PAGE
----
Article by Ambrose Evans-Pritchard
The war in Ukraine and the interlinked energy shock have revealed the deep strategic strengths of France. Geopolitics has lifted the weight of Paris in European affairs, and diminished Berlin in equal measure.
The French have a credible energy system, however imperfect. They have an agro-industrial core that acquires strategic value in the impending global food crisis. They have armed forces worth the name, and a nuclear deterrent capable of striking at every level.
The Germans lack all of this. It is becoming ever clearer that 16 years of depressed public investment and clammy mercantilist reliance on Russia and China under Angela Merkel have degraded the country, leaving it floundering as the world reverts to its eternal Hobbesian character.
This reshuffling of fortunes has little to do with Emmanuel Macron. The same structural strengths would come through under a President Le Pen, who would not leave Nato, whatever nonsense she uttered before Putinism went out of fashion.
It is happening as Germany’s demographic crunch starts in earnest. Berlin expects the workforce to peak next year and then to decline by 5m over the course of the 2020s, pushing the old-age dependency ratio above 50pc. France (like the UK) is on a very different trajectory.
As Putin’s war pushes the UN’s food price index to a record high, the Élysée is seizing on the moment to derail the EU’s "farm to fork strategy", a set of measures that spell the end of the old Common Agricultural Policy and its mega-subsidies for French agro conglomerates.
The reforms pushed by German and Nordic greens aim to halve the use of pesticides and raise the organic share of produce to 25pc by 2030. It pushes an ethos of sustainable farming with less use of animal feed.
President Macron has other plans. “It was based on a world before the war in Ukraine, and would cut production by 13pc. These objectives must be reviewed. In no circumstances can Europe contemplate producing less,” he said.
That loss of 13pc is disputed. It skips over the science showing that status quo industrial farming erodes the soil and is untenable. But ecological objections are being swept away by the new refrain of European agricultural sovereignty.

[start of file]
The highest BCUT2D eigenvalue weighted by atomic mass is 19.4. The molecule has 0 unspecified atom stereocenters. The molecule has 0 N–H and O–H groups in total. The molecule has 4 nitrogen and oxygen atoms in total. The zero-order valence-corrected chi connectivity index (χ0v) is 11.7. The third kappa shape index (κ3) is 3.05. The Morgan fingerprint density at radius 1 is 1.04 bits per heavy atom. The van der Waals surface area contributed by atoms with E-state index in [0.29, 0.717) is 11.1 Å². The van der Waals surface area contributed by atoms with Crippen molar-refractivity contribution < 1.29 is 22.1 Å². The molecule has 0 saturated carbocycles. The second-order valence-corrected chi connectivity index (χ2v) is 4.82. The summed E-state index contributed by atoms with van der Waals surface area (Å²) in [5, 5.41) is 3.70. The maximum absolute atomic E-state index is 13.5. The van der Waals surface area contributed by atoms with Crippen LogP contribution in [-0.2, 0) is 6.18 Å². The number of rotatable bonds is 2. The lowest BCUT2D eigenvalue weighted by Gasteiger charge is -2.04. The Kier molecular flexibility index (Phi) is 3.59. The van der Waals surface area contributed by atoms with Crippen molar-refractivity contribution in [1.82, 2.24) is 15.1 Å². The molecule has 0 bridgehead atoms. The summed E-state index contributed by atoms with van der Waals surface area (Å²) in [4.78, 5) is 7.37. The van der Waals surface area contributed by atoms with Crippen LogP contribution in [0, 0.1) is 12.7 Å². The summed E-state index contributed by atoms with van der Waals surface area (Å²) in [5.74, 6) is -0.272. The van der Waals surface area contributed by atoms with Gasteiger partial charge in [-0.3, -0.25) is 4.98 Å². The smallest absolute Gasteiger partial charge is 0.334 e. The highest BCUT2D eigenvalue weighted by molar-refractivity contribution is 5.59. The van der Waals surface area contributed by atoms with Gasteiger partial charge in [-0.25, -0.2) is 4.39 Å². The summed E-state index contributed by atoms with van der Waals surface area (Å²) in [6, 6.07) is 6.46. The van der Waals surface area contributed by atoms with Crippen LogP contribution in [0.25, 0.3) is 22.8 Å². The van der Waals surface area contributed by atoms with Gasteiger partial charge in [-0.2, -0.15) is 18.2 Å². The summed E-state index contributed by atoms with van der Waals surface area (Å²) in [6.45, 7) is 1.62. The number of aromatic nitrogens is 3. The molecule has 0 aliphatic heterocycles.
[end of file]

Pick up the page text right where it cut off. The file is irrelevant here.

“Since Russia is using food security as a weapon, we must counter it with a food shield. A paradigm shift is needed in the way Brussels thinks about agriculture,” said the powerful French farmers lobby FNSEA.
Brussels is bending to pressure from the agrichemical multinationals. It has delayed the revised directive on sustainable use of pesticides, and another on ecosystems.
It is a parallel story on the energy front. The worst gas crisis in living memory has finally ended the era when Germany could export its anti-nuclear ideology through EU regulations. Berlin has been unable to stop France labelling nuclear power a form of clean energy under Europe’s €1 trillion Green Deal. This unlocks large investment flows.
Putin has rehabilitated France’s nuclear industry, which still provides 70pc of its electricity. The network was in trouble earlier this winter when a fifth of its 56 reactors were shut for safety reasons, and France had to fire up two old coal plants to avoid blackouts.
It is still in trouble, of course. The first Hinkley-style reactor at Flamanville has been delayed again until 2023, 12 years late and four times over budget.
State-owned EDF expects a €26bn hit this year, partly because it is being forced to provide energy below market prices to help Mr Macron’s re-election. It will need a state bailout, so this consumer subsidy is disguised taxation.
Nevertheless, France’s nuclear power has proved to be a strategic buffer at a time of crisis, valued as Europe tries to slash dependence on Russian hydrocarbons.
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Vladimir Putin and Emmanuel Macron in France in 2019 Credit: Gerard Julien, Pool via AP